Examining the Role and the Rules
When my Mother started teaching in the 1940’s in the Prairie Provinces of Canada, there was a strict dress code. She wore her hair pinned back into a nape bun, dark coloured dresses, heavy stockings and what we liked to tease were “grandmother “ tie up shoes. When she retired there was still a dress code, but now it was slacks, nice shirt, and for the older women a smock like shirt with lots of pockets to protect your clothing. The children and parents addressed her as Mrs. H and not by her first name.
She was a professional teacher through and through. She was in great demand as a first grade teacher by the end of her career. She never hit a child, though she did spank her own at home, and her job was to see that every child could read and do numbers. She did her job well and gave each child appropriate attention to their needs and her classroom was a safe place to grow and learn.
My Mother decided to retire when the other teachers in her school began wearing jeans to teach, allowed the kids to call them by their first names and she was no longer allowed to teach them to use their left or right hand in writing. Teachers and parents were becoming their children’s friends, and she felt that would lead too many problems in a learning environment.
I am not suggesting an ideal here, because heaven knows that my first grade teacher dressed the same way as my mother did and her mode of teaching was fear and intimidation. She carried a ruler with her and was known to whack it down on the palm of your hands or flick your ears with it until you cried.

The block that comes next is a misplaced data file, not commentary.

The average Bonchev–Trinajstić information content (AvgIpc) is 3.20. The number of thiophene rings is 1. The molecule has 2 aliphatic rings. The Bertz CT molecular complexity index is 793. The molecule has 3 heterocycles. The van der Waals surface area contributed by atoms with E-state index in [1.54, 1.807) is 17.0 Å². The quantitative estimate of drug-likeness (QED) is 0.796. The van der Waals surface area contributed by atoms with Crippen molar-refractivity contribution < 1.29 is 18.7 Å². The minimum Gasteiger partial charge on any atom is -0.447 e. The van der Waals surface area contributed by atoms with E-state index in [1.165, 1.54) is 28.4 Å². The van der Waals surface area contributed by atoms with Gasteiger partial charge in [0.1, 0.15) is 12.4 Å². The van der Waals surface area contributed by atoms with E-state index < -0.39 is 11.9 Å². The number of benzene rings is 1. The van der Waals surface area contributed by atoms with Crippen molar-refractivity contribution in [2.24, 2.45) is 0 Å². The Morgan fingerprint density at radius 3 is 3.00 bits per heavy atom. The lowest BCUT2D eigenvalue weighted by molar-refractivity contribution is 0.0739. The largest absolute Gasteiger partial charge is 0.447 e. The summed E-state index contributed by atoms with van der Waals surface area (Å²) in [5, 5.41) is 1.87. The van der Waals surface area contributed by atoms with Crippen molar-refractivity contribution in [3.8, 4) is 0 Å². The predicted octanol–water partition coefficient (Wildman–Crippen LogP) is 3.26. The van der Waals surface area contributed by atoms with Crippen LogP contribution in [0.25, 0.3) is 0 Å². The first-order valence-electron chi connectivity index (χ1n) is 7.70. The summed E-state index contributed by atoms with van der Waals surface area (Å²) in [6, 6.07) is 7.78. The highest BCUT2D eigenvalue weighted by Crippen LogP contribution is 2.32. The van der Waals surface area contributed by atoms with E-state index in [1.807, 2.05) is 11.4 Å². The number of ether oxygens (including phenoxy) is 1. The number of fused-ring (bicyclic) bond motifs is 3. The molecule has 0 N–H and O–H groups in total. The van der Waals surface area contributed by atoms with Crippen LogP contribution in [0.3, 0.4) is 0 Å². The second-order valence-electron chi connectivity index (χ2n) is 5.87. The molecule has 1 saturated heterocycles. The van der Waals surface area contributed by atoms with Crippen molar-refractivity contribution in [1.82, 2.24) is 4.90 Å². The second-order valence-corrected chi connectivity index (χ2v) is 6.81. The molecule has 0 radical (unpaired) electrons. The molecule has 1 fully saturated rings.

My Mother was working out of her own boundaries and out of her professional boundaries and this security provided her the opportunity to be a warm, loving, disciplined teacher who enjoyed her work and kept her personal life separate.
In every profession, there are professional boundaries and relationships. There are moments of privilege in these professional connections and there are moments of discipline and questioning.
And then there is the Internet!
The only rules of the Internet and connections on the Internet are those that are chosen by the individual (or the parents of the individual) using the Internet. I am sure there are mathematical codes and other programming things that limit, but when it comes to connections and relationships on line it seems to be truly a matter of personal discipline and choice.
My professional degree requires that I get recertified in my ethical discipline every three years. I think this is a good thing. I have just finished that process and am now exploring my boundaries and discipline when writing on my blog. Do I have rules? Do I share too much? What am I hoping to receive or benefit from others comments? Do I have to get myself dressed every morning before writing or would I communicate just as well in my PJs?
Authors in the publishing world have lots of support folks – editors, agents, family, friends, and proofreaders who are part of their team. I have a confidant and a therapist in another city on my team.
What do you think? Do you have support team? Should it be other bloggers? Should a blogger just be self-responsible? Will natural selection just do the job? Do we have a rule such as “Do no Harm?”
I am looking forward to your comments and am hoping that some good discussion will happen here, some good questioning, because I am taking this quest seriously and I am wondering if I can truly just “do my own thing”?
I collected a few more Champagne Stories for the blog – have you got one to share?
The due dates for the writing contests are rapidly approaching – May 15th, and there are lots of ways to enter the contests. Check it out!
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